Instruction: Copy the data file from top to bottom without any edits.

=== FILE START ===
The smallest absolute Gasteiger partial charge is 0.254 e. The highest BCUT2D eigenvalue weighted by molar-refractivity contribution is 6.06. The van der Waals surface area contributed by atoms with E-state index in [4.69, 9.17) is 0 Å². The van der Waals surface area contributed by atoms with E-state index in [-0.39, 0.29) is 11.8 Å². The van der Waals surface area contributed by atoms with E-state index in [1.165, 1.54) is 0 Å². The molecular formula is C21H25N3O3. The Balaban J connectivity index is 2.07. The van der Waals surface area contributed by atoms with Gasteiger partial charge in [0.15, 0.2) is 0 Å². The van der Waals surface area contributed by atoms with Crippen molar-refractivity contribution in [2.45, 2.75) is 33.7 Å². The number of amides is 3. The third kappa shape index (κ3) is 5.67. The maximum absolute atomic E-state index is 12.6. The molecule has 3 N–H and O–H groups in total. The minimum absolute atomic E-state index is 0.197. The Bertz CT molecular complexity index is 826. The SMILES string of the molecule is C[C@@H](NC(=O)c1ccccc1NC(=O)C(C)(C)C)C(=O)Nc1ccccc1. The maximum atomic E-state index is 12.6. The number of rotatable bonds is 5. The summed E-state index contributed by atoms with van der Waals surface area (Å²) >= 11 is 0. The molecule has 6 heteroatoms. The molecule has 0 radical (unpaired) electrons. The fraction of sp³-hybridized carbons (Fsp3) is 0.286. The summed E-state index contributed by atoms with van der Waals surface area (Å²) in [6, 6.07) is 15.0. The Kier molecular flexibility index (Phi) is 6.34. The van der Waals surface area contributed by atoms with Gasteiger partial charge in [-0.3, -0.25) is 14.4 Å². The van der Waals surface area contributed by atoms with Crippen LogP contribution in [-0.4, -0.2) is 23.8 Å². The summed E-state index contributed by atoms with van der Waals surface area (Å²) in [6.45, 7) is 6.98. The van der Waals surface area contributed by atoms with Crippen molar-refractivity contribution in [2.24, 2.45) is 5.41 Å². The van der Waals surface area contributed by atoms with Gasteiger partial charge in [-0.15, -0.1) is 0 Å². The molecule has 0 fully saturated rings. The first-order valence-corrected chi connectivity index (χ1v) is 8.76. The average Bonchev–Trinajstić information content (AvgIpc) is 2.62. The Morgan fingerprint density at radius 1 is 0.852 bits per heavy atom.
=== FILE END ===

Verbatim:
The smallest absolute Gasteiger partial charge is 0.254 e. The highest BCUT2D eigenvalue weighted by molar-refractivity contribution is 6.06. The van der Waals surface area contributed by atoms with E-state index in [4.69, 9.17) is 0 Å². The van der Waals surface area contributed by atoms with E-state index in [-0.39, 0.29) is 11.8 Å². The van der Waals surface area contributed by atoms with E-state index in [1.165, 1.54) is 0 Å². The molecular formula is C21H25N3O3. The Balaban J connectivity index is 2.07. The van der Waals surface area contributed by atoms with Gasteiger partial charge in [0.15, 0.2) is 0 Å². The van der Waals surface area contributed by atoms with Crippen molar-refractivity contribution in [2.45, 2.75) is 33.7 Å². The number of amides is 3. The third kappa shape index (κ3) is 5.67. The maximum absolute atomic E-state index is 12.6. The molecule has 3 N–H and O–H groups in total. The minimum absolute atomic E-state index is 0.197. The Bertz CT molecular complexity index is 826. The SMILES string of the molecule is C[C@@H](NC(=O)c1ccccc1NC(=O)C(C)(C)C)C(=O)Nc1ccccc1. The maximum atomic E-state index is 12.6. The number of rotatable bonds is 5. The summed E-state index contributed by atoms with van der Waals surface area (Å²) >= 11 is 0. The molecule has 6 heteroatoms. The molecule has 0 radical (unpaired) electrons. The fraction of sp³-hybridized carbons (Fsp3) is 0.286. The summed E-state index contributed by atoms with van der Waals surface area (Å²) in [6, 6.07) is 15.0. The Kier molecular flexibility index (Phi) is 6.34. The van der Waals surface area contributed by atoms with Gasteiger partial charge in [-0.3, -0.25) is 14.4 Å². The van der Waals surface area contributed by atoms with Crippen LogP contribution in [-0.4, -0.2) is 23.8 Å². The summed E-state index contributed by atoms with van der Waals surface area (Å²) in [6.45, 7) is 6.98. The van der Waals surface area contributed by atoms with Crippen molar-refractivity contribution in [2.24, 2.45) is 5.41 Å². The van der Waals surface area contributed by atoms with Gasteiger partial charge in [-0.15, -0.1) is 0 Å². The molecule has 0 fully saturated rings. The first-order valence-corrected chi connectivity index (χ1v) is 8.76. The average Bonchev–Trinajstić information content (AvgIpc) is 2.62. The Morgan fingerprint density at radius 1 is 0.852 bits per heavy atom.